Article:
Management of Atrial Fibrillation in Older Patients by Morbidity Burden: Insights From Get With The Guidelines-Atrial Fibrillation

Frederik Dalgaard, Haolin Xu, Roland A Matsouaka, Andrea M Russo, Anne B Curtis, Peter Vibe Rasmussen, Martin H Ruwald, Gregg C Fonarow, Angela Lowenstern, Morten L Hansen, Jannik L Pallisgaard, Karen P Alexander, John H Alexander, Renato D Lopes, Christopher B Granger, William R Lewis, Jonathan P Piccini, Sana M Al-Khatib

21 Citations (Scopus)


Background Knowledge is scarce regarding how multimorbidity is associated with therapeutic decisions regarding oral anticoagulants (OACs) in patients with atrial fibrillation. Methods and Results We conducted a cross-sectional study of hospitalized patients with atrial fibrillation using the Get With The Guidelines-Atrial Fibrillation registry from 2013 to 2019. We identified patients ≥65 years and eligible for OAC therapy. Using 16 available comorbidity categories, patients were stratified by morbidity burden. A multivariable logistic regression model was used to determine the odds of receiving OAC prescription at discharge by morbidity burden. We included 34 174 patients with a median (interquartile range) age of 76 (71-83) years, 56.6% women, and 41.9% were not anticoagulated at admission. Of these patients, 38.6% had 0 to 2 comorbidities, 50.7% had 3 to 5 comorbidities, and 10.7% had ≥6 comorbidities. The overall discharge OAC prescription was high (85.6%). The prevalence of patients with multimorbidity increased from 59.7% in 2014 to 64.3% in 2019 (P trend=0.002). Using 0 to 2 comorbidities as the reference, the adjusted odds ratio (95% CI) of OAC prescription were 0.93 (0.82, 1.05) for patients with 3 to 5 comorbidities and 0.72 (0.60, 0.86) for patients with ≥6 comorbidities. In those with ≥6 comorbidities, the most common reason for nonprescription of OACs were frequent falls/frailty (31.0%). Conclusions In a contemporary quality-of-care database of hospitalized patients with atrial fibrillation eligible for OAC therapy, multimorbidity was common. A higher morbidity burden was associated with a lower odds of OAC prescription. This highlights the need for interventions to improve adherence to guideline-recommended anticoagulation in multimorbid patients with atrial fibrillation.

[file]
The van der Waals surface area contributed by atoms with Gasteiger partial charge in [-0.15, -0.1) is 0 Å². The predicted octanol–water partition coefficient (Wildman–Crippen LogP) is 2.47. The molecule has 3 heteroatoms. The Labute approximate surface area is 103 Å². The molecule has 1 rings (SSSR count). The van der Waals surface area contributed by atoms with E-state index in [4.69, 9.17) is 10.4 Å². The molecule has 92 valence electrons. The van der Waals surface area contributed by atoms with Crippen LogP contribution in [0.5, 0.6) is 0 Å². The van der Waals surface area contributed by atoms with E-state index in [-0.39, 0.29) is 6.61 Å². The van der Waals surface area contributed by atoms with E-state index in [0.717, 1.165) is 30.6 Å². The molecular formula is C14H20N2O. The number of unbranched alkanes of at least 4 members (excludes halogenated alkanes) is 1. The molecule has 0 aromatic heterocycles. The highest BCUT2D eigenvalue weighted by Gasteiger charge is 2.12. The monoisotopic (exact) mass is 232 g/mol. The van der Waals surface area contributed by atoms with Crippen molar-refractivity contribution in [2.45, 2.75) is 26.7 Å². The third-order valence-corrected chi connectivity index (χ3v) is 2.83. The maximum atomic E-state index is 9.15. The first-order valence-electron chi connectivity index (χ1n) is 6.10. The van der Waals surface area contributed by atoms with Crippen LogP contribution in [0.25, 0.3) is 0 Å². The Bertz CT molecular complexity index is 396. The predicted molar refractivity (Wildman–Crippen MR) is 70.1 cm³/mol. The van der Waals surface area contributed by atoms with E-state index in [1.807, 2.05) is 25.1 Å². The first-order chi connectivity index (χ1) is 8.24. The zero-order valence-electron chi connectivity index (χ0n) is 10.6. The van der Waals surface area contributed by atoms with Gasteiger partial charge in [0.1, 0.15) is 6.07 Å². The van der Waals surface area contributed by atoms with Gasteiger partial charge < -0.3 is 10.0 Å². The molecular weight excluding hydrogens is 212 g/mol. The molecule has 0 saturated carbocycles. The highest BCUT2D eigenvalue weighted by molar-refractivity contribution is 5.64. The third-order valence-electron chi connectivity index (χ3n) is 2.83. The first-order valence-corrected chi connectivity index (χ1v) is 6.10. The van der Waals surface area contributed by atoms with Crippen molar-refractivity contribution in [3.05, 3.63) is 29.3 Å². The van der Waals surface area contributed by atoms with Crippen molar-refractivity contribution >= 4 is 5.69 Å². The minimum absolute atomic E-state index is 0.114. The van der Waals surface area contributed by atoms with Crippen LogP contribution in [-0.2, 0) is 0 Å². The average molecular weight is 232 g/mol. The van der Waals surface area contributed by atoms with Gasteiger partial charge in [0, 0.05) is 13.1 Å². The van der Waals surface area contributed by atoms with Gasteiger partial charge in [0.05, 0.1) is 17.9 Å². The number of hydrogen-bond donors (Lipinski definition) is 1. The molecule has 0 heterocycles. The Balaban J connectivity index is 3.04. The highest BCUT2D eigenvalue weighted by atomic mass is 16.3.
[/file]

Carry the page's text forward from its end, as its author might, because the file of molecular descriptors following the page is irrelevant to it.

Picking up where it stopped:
Original languageEnglish
Article numbere017024
JournalJournal of the American Heart Association
Issue number23
Publication statusPublished - Dec 2020


  • anticoagulation
  • atrial fibrillation
  • comorbidities
  • multimorbidity
  • oral anticoagulants
  • prescription
  • quality of care


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